Emerson rolled out a new waste composting program in the Little Building dining hall last week as part of an ongoing effort to increase the campus’s sustainability. Dining hall guests can now compost uneaten food and napkins so that those items can be converted into soil, energy, or food for livestock, rather than being sent to a landfill.
Emerson’s Business Services and Facilities Management departments spearheaded the program, along with Aramark, the College’s food services provider. They have partnered with Planet Police, a compost hauling service company that assists food producers with green initiatives.
“We’ve been incrementally improving sustainability at Emerson for years and [the composting program] is our latest effort,” said Director of Facilities Management Neal Lespasio. “Sustainability is a work in progress that is always evolving.”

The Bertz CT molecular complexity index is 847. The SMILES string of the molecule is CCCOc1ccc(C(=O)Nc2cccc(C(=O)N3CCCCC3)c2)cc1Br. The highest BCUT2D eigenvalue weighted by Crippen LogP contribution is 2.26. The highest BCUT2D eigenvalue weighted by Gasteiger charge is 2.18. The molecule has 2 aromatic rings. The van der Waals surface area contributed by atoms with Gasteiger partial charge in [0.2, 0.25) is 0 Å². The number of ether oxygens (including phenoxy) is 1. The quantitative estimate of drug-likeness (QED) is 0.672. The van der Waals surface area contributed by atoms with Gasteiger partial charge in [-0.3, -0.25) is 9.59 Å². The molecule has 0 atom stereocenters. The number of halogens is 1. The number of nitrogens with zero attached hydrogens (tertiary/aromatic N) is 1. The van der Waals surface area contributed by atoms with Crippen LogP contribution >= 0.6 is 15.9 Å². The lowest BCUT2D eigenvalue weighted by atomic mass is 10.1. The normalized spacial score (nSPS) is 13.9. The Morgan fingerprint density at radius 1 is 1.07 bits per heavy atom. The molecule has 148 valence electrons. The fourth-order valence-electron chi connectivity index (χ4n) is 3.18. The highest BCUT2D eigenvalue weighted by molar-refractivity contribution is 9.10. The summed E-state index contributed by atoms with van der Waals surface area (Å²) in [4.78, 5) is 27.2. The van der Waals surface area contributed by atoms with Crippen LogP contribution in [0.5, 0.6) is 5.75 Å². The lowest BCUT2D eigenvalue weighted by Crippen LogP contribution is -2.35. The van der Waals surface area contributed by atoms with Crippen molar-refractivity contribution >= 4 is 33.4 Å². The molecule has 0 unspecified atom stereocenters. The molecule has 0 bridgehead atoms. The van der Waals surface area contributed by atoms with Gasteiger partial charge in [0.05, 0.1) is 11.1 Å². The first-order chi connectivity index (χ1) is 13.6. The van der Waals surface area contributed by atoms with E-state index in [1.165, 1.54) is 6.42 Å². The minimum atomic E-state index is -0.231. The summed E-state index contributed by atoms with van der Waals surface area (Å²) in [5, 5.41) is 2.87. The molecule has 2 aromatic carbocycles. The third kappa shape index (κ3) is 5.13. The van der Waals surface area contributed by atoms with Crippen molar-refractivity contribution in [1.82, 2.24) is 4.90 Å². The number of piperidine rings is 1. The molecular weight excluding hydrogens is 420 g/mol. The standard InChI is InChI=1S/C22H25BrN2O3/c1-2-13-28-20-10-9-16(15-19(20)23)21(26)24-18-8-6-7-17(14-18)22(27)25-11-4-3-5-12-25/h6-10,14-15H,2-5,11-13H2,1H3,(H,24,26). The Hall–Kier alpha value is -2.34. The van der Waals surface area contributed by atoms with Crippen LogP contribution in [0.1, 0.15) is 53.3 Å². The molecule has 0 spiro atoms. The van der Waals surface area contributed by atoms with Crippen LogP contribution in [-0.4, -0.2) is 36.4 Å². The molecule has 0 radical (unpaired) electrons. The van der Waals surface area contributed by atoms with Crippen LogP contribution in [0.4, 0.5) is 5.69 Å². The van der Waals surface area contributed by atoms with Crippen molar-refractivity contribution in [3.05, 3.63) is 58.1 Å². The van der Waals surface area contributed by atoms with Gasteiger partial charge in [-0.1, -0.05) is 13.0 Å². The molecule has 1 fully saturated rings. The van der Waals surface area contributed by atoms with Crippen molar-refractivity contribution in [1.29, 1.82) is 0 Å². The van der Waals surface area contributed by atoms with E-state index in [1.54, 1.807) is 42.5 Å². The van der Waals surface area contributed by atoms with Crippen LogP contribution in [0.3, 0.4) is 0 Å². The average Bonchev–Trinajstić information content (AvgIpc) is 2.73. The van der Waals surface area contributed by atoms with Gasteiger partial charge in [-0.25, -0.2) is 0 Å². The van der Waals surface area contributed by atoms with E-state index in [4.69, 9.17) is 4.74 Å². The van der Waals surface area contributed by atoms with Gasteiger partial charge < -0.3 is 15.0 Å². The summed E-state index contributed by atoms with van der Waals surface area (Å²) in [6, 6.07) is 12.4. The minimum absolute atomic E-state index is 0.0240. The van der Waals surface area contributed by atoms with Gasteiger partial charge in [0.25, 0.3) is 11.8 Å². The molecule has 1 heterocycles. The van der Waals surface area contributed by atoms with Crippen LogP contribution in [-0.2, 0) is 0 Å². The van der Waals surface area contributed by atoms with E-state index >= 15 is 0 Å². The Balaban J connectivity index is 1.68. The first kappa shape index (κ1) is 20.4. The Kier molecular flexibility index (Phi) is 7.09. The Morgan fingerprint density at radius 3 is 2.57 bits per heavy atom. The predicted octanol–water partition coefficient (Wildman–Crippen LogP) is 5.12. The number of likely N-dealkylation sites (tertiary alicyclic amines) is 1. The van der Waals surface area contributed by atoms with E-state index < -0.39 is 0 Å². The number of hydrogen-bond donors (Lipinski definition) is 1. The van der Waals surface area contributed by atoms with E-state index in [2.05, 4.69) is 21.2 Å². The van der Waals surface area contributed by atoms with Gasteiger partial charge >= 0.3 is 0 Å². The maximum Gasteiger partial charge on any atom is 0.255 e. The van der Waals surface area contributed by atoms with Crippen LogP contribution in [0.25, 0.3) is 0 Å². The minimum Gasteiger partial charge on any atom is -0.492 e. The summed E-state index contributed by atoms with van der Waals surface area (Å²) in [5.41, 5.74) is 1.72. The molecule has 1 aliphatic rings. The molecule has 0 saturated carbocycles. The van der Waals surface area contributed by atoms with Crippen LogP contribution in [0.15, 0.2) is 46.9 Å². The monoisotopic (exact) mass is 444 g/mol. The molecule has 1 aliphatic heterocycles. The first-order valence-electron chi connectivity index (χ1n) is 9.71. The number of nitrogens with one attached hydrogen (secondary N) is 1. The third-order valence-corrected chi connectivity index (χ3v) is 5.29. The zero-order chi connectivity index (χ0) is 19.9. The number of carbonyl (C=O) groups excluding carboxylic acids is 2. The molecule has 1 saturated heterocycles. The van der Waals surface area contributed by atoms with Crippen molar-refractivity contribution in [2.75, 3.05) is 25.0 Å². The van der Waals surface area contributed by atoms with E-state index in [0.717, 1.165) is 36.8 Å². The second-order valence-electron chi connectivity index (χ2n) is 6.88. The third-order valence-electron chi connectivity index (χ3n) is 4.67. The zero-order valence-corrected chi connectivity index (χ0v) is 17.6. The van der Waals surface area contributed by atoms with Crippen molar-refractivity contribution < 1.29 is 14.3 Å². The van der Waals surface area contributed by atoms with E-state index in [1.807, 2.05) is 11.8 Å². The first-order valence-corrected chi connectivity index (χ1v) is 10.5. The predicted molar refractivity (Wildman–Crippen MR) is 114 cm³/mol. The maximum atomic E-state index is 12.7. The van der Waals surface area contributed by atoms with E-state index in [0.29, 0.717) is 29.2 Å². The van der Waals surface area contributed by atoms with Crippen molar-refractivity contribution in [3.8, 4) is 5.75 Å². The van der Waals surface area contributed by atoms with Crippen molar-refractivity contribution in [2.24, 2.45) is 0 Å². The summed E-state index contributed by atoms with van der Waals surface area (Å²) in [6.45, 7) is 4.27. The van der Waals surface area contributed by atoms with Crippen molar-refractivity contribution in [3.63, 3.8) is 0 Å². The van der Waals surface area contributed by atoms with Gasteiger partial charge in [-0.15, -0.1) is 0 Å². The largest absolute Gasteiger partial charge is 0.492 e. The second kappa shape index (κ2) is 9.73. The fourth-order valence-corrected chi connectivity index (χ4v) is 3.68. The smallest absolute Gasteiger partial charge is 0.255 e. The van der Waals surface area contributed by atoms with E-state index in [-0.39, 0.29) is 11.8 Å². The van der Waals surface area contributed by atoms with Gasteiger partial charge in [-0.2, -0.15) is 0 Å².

Containers for the compostable items are located across from the dish return area in the dining hall so that diners can easily access them to deposit their food waste. Aramark staff empty those containers into larger ones located in Allen’s Alley, where the waste is picked up by Planet Police twice a week. The company delivers the waste to one of three kinds of processing facilities: organic farms, livestock farms, or anaerobic and aerobic digesters (mechanical composting systems that speed the decomposition process).
According to the Environmental Protection Agency, yard trimmings and food residuals together constitute 26 percent of the country’s municipal solid waste stream. Composting can turn that waste into something useful and environmentally beneficial.
If the pilot program at the dining hall is successful, Emerson’s composting program will expand to other areas of campus, said Assistant Director of Business Services Thomas Doyle.
Numerous respondents to a survey conducted by the President’s Committee on Sustainability last spring indicated strong interest in adding composting to the dining hall.